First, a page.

Jan 25 , 2020
It’s never easy to see your little one struggle with a nasty cough and cold. You might be tempted to ease all their troubles with a little cough syrup or cold medicine, but these can do more harm than you think. Here are some better and safer ways to help your baby heal and feel better without the risk of harmful chemicals or side effects.
One of the worst parts of dealing with a nasty cold is having to breathe through a clogged and stuffy nose. Babies especially have to deal with too much snot and mucus many times in their young lives as their tiny nasal canals are prone to filling up with too much gunk.
You might think that clearing things up with cotton buds or a napkin might solve all your baby’s problems, but they aren’t as helpful as you think. They can push snot and mucus even further back into the nasal canal, and they can even sting and scratch up your baby’s delicate nose.
Saline drops, on the other hand, can melt away and soften sticky, stubborn snot and mucus instead of clogging up the nose even more. They can also help reduce the swelling of the nasal canal and allow air to pass through so your little one can breathe much easier. Unlike some other household products, saline drops don’t risk any harm to your baby’s nose since they don’t contain any harmful chemicals or sharp edges. Giving a few drops of this stuff two or three times a day should help bring your baby some much-needed relief and comfort during a nasty cold.
A good glass of water always helps us feel better whenever we feel a bit under the weather. It’s cool, refreshing, and a healthy way to keep us replenished. Babies can also benefit greatly from just a bit of extra water while they’re feeling ill from a cold. It can help clear up the nasal passages by making mucus less thick and sticky, and it can help keep them hydrated in case they’ve sweated out a lot of body fluid.
Do be warned, however, that babies less than six months old shouldn’t be drinking anything other than breastmilk unless otherwise specified by your pediatrician. It’s also not a good idea to give your baby more water than their bodies are used to, as this can lead to a rapid drop in blood sugar. The best amount to give your baby would be around 4 to 6 ounces a day.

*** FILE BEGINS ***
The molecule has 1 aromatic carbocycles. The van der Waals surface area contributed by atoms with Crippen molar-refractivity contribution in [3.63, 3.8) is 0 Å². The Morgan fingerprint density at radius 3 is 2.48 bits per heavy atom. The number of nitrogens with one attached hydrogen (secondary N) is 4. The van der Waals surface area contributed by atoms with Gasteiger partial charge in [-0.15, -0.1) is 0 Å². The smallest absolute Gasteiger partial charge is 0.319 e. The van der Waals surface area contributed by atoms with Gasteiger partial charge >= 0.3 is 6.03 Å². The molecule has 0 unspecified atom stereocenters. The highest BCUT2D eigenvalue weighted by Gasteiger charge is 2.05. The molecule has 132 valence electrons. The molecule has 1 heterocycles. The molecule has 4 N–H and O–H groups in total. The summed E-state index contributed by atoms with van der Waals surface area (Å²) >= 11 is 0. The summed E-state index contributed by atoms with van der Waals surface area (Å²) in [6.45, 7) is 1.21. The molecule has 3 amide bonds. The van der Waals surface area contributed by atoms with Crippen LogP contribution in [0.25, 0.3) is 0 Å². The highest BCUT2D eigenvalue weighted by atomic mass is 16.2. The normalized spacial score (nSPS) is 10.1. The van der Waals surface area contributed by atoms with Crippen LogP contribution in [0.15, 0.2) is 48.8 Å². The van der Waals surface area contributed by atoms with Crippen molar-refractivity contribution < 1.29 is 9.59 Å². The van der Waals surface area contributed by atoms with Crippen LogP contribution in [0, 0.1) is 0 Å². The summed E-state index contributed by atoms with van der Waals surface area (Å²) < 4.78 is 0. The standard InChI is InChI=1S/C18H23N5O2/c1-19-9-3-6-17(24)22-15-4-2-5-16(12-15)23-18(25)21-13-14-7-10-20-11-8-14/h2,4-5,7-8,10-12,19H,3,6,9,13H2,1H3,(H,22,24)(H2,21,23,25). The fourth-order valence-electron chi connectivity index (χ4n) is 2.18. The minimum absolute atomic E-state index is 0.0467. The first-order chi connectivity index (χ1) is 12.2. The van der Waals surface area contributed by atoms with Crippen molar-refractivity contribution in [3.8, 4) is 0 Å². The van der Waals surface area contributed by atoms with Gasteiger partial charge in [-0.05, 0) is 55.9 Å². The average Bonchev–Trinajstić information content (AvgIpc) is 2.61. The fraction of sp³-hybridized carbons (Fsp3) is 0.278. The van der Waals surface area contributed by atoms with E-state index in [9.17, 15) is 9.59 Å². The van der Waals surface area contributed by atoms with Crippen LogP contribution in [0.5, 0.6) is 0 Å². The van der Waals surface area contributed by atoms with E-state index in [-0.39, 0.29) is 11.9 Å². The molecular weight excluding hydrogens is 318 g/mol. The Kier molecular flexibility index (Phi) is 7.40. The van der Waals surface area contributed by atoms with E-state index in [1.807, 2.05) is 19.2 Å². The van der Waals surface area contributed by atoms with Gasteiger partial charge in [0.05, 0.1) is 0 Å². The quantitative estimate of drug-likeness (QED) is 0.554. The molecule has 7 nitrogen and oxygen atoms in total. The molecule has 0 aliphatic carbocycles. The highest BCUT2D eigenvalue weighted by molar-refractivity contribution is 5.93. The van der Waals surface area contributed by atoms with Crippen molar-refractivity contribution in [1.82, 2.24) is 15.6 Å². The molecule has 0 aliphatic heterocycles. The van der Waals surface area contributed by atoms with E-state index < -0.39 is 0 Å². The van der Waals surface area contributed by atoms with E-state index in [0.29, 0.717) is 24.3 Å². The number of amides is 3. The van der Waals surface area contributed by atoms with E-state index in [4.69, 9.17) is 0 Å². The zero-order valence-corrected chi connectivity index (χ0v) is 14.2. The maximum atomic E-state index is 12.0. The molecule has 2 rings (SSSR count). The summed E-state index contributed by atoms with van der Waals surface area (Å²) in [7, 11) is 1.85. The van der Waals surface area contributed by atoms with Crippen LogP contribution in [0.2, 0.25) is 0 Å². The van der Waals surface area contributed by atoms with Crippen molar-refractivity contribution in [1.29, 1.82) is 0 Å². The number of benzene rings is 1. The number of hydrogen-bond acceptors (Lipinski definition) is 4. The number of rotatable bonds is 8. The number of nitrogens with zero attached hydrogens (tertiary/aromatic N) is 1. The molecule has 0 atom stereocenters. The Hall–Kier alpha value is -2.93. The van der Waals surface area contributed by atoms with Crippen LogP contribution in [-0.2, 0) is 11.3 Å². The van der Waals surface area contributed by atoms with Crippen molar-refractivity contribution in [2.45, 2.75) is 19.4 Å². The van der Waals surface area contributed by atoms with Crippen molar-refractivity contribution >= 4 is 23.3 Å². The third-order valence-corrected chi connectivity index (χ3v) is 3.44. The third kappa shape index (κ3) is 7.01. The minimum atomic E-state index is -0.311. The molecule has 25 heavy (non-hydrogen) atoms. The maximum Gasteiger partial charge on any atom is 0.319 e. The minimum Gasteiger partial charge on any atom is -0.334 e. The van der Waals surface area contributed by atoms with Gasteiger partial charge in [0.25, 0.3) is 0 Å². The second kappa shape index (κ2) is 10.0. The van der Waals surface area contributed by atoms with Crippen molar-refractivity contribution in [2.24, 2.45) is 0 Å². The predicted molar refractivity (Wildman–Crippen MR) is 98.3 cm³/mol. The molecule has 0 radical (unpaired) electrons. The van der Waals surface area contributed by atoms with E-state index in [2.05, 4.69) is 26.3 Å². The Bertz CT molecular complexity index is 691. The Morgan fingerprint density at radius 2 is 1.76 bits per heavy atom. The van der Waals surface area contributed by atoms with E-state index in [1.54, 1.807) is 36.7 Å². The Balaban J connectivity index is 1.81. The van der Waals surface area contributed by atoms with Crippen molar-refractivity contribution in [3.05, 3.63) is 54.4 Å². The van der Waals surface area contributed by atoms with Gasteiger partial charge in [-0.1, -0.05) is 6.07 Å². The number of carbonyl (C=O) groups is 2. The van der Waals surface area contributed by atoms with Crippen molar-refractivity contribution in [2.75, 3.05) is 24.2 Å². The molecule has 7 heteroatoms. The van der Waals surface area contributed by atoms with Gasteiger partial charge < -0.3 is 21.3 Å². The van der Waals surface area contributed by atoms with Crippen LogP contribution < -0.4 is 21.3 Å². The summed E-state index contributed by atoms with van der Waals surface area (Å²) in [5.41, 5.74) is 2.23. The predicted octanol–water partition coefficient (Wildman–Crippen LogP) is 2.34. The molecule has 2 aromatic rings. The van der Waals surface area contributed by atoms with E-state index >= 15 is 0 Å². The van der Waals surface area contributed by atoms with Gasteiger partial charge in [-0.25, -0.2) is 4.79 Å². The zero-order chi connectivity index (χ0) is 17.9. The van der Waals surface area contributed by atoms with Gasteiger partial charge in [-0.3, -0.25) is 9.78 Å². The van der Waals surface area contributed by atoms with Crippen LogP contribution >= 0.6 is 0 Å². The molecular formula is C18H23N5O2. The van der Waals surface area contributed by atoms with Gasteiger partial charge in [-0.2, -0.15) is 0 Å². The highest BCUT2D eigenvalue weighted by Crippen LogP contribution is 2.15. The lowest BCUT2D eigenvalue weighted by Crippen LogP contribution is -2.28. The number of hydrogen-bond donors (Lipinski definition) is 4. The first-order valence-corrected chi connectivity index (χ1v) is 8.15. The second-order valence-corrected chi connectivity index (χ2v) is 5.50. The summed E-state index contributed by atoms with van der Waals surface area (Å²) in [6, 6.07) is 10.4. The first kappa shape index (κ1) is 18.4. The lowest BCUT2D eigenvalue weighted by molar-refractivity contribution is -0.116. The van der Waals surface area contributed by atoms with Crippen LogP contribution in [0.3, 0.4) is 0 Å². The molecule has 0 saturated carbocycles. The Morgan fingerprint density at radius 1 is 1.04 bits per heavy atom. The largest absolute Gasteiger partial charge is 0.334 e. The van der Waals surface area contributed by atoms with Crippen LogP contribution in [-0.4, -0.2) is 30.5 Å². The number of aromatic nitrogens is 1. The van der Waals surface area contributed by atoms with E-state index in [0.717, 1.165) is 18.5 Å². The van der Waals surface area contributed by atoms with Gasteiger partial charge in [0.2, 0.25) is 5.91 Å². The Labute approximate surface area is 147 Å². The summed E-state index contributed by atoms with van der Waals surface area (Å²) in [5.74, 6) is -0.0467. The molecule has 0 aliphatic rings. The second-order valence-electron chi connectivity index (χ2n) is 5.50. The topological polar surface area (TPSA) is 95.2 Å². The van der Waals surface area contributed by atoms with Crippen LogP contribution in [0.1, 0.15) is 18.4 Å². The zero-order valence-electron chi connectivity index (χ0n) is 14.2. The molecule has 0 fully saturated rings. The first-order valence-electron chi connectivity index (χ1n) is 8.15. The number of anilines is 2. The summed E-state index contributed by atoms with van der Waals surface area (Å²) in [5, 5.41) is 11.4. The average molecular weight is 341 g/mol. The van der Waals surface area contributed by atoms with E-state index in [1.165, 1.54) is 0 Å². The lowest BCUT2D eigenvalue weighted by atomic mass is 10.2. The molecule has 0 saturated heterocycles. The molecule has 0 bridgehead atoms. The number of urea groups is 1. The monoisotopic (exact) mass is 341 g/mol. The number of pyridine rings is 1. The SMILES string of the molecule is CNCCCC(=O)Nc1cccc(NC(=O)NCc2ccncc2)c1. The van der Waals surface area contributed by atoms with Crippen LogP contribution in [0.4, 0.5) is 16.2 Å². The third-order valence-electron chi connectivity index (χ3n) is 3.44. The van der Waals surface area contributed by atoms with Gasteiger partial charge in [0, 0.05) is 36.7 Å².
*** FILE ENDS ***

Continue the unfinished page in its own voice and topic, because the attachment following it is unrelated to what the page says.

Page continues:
It’s no secret that breastmilk is one of the most important fluids for a young baby’s growth and development. It contains plenty of healthy vitamins and nutrients that can nurture a baby’s developing body and antibodies that can give a much-needed boost to a baby’s immune system. Breastfeeding your little one while they’re recovering from a cold can pass on antibodies that fight off infection and help the body recover from illness much faster. Even when your baby isn’t sick, passing off antibodies can still provide them with protection and ensure that they don’t have to endure any difficult diseases in the future.
Breastfeeding offers great benefits for the mother, as well. It can help burn calories and reduce weight, as well as lower risks of breast and uterine cancer. Nursing also helps the brain release a hormone known as oxytocin, which can induce feelings of happiness and affection, as well as aid in the recovery of the uterus after childbirth.
Sunshine on your baby’s shoulders can definitely make them happy. Not only does Vitamin D help build healthy bones and teeth, but it can also play a vital role in strengthening our immune system and fighting off diseases. Providing your baby with a healthy dose of Vitamin D can help their immune system grow stronger and produce antibodies that can fight illness, as well as ward off skeletal diseases like rickets.
The best source of Vitamin D for a baby isn’t supplements or additional medicine. Babies can already gain a healthy amount of it from simple exposure to sunlight and a nice, long walk outdoors. Just be sure to keep them safe with plenty of sunscreen and protective clothing.
Another great source of Vitamin D for a baby is breastmilk. Nursing mothers can provide their babies with plenty of healthy vitamins through breastfeeding and supply plenty of healthy antibodies to their immune system. If you wish to breastfeed your little ones but feel concerned over any vitamin deficiencies in your system, you can supply your body with plenty of Vitamin D by eating plenty of healthy Vitamin D-rich food such as liver, cereal, fish, and eggs. You can also take safe vitamin supplements as needed since they won’t pose any risk to your child.
There’s no room for risk and error when caring for a delicate and sensitive baby. As mothers and caregivers, we often have to deal with the responsibility of knowing what’s best for our kids and shielding them from harm. Finding the right tools to help give your baby the best love and care can seem quite scary and overwhelming at times, but with enough care and patience, you’ll be sure to come up with a reliable and trustworthy parenting arsenal.